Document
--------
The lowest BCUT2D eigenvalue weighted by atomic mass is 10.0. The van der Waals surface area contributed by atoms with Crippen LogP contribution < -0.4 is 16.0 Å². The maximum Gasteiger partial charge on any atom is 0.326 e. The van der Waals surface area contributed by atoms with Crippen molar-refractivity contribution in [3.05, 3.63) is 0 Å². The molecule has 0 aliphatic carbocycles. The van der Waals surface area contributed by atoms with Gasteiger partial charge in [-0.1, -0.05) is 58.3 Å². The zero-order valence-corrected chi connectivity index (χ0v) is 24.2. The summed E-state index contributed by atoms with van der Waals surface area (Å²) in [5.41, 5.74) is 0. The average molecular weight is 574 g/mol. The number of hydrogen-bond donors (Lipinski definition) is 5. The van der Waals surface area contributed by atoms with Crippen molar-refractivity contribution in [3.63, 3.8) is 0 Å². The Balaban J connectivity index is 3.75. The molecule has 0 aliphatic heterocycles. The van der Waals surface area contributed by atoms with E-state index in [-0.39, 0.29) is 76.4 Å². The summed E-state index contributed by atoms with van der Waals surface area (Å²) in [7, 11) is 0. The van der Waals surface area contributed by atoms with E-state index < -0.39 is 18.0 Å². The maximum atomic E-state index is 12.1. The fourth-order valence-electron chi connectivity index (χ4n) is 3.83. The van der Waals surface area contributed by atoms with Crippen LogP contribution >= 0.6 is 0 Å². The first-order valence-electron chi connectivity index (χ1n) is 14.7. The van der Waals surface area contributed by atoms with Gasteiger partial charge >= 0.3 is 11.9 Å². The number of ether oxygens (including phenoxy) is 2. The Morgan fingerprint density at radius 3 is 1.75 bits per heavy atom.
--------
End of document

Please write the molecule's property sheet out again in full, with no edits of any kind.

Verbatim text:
The lowest BCUT2D eigenvalue weighted by atomic mass is 10.0. The van der Waals surface area contributed by atoms with Crippen LogP contribution < -0.4 is 16.0 Å². The maximum Gasteiger partial charge on any atom is 0.326 e. The van der Waals surface area contributed by atoms with Crippen molar-refractivity contribution in [3.05, 3.63) is 0 Å². The molecule has 0 aliphatic carbocycles. The van der Waals surface area contributed by atoms with Gasteiger partial charge in [-0.1, -0.05) is 58.3 Å². The zero-order valence-corrected chi connectivity index (χ0v) is 24.2. The summed E-state index contributed by atoms with van der Waals surface area (Å²) in [5.41, 5.74) is 0. The average molecular weight is 574 g/mol. The number of hydrogen-bond donors (Lipinski definition) is 5. The van der Waals surface area contributed by atoms with Crippen molar-refractivity contribution in [3.63, 3.8) is 0 Å². The Balaban J connectivity index is 3.75. The molecule has 0 aliphatic heterocycles. The van der Waals surface area contributed by atoms with E-state index in [-0.39, 0.29) is 76.4 Å². The summed E-state index contributed by atoms with van der Waals surface area (Å²) in [7, 11) is 0. The van der Waals surface area contributed by atoms with E-state index < -0.39 is 18.0 Å². The maximum atomic E-state index is 12.1. The fourth-order valence-electron chi connectivity index (χ4n) is 3.83. The van der Waals surface area contributed by atoms with Crippen LogP contribution >= 0.6 is 0 Å². The first-order valence-electron chi connectivity index (χ1n) is 14.7. The van der Waals surface area contributed by atoms with Gasteiger partial charge >= 0.3 is 11.9 Å². The number of ether oxygens (including phenoxy) is 2. The Morgan fingerprint density at radius 3 is 1.75 bits per heavy atom.